Topics and supporting resources:
Running Content and Additional Supporting Materials
Unit 1: Target Language (by phase)
What's your name?
Here. - Thank you.
How are you? - Good./Great.
What's this? - It's a ...
TPR: jump, clap, sit down, stand up, turn around, run, walk, stop, fall down, come here, go back, touch ..., Don't ..., look up/down/left/right, swing, shake
This is .. vs. These are ...
Lions eat/have/live in/are ...
I take/walk/ride/fly to school/the supermarket/....
I hurt my arm/leg/...
It's an animal that eats meat and lives in a jungle.
If I want to go to ..., I walk/fly/take/ride ...
When I go to ..., I walk/fly/take/ride ...
the content is presented as ordered above. I spend 3-4 lessons on each content topic. Making sure the students remember the vocabulary in phase 1 will make the other phases easier.
it's important to introduce and learn the vocabulary first. Once the students know the words, then the target language is introduced.
there are many games you can use to practice vocabulary and target language. Some of my favorites are bingo in all of its variations, concentration, and slap. These are quite good for phase 1. More games to use with the flashcards are Say Theirs, the Swap and Try Remembering This.
on some of the content pages (animals 1, for example) you'll also find a Mark's notes section that gives you an idea of how the vocabulary ties into the target language section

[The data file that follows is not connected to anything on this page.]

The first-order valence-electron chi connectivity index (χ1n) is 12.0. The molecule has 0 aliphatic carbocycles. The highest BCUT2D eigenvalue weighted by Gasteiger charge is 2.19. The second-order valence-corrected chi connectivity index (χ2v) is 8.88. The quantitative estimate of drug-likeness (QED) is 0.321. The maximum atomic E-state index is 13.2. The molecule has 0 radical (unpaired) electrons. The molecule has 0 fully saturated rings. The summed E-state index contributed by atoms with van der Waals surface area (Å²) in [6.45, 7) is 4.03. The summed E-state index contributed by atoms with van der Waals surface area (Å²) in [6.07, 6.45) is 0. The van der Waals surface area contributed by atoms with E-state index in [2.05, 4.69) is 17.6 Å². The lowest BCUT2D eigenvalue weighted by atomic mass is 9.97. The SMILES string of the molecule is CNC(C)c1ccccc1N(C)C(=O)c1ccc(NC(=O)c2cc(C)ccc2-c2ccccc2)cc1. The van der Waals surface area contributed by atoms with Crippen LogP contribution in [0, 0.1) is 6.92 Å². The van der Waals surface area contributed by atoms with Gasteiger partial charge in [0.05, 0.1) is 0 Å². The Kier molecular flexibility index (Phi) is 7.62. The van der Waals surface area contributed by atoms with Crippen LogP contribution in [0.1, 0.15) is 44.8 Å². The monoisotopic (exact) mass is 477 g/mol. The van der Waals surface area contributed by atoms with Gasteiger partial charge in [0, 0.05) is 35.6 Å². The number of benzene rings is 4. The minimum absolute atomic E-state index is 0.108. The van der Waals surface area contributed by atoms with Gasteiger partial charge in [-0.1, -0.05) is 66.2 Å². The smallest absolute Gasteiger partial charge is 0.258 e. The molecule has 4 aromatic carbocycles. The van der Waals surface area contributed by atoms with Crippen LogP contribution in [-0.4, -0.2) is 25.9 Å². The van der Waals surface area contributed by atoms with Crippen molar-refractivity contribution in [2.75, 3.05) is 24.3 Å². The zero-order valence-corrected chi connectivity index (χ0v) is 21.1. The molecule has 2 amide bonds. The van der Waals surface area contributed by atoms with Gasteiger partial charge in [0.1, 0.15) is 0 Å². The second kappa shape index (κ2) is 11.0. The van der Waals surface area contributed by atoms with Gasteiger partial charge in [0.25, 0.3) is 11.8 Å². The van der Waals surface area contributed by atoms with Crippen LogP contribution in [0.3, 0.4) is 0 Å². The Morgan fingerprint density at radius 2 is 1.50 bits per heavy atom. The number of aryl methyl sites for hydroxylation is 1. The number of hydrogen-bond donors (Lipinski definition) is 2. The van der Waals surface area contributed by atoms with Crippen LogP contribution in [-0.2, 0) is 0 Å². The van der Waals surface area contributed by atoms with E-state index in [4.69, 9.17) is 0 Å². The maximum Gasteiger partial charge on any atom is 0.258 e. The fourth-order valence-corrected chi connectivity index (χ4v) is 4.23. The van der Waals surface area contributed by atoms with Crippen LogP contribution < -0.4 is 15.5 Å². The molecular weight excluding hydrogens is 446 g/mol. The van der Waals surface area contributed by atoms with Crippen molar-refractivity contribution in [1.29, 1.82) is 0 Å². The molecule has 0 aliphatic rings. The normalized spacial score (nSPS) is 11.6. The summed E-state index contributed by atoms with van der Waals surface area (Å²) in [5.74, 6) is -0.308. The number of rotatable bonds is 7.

Phase 1: I introduce most of the target language in unit 1 via an initial section of my class called "talking time". In that, students make a circle and we pass a ball or card around the circle using the target language. We do a few rounds around the circle for practice and then we race against a timer. I generally like to give them a lot of time and try to see how many times they can go around the circle before time runs out (Timed Races.) I use 'talking time' at the beginning of every lesson for review as well.
The beginning of the curriculum is loaded with vocabulary. I like to use TPR as well in phase 1 to introduce verbs and increase the students passive vocabulary in a fun and less threatening manner. I use Exercise Time in every lesson up through unit 6 or so. Once we start working with phonics workbooks, I drop exercise time as a central part of each lesson.
The running content section: I introduce one letter and one number in each lesson. When introducing a letter, I use the phonics flashcards and teach the name of the letter, two words that start with the letter and how the letter is read. For younger students I might just teach two words and teach the reading when we loop back and do the alphabet again. With older students we might do a couple letters each day.
Phase 2: I'll come back to phase 2 and phase 3 once I get all of phase 1 posted.
Phase 3: I'll come back to phase 2 and phase 3 once I get all of phase 1 posted.
If you'd like to listen to the the curriculum explained, I discussed the curriculum and how it runs on ESL Teacher Talk.com:
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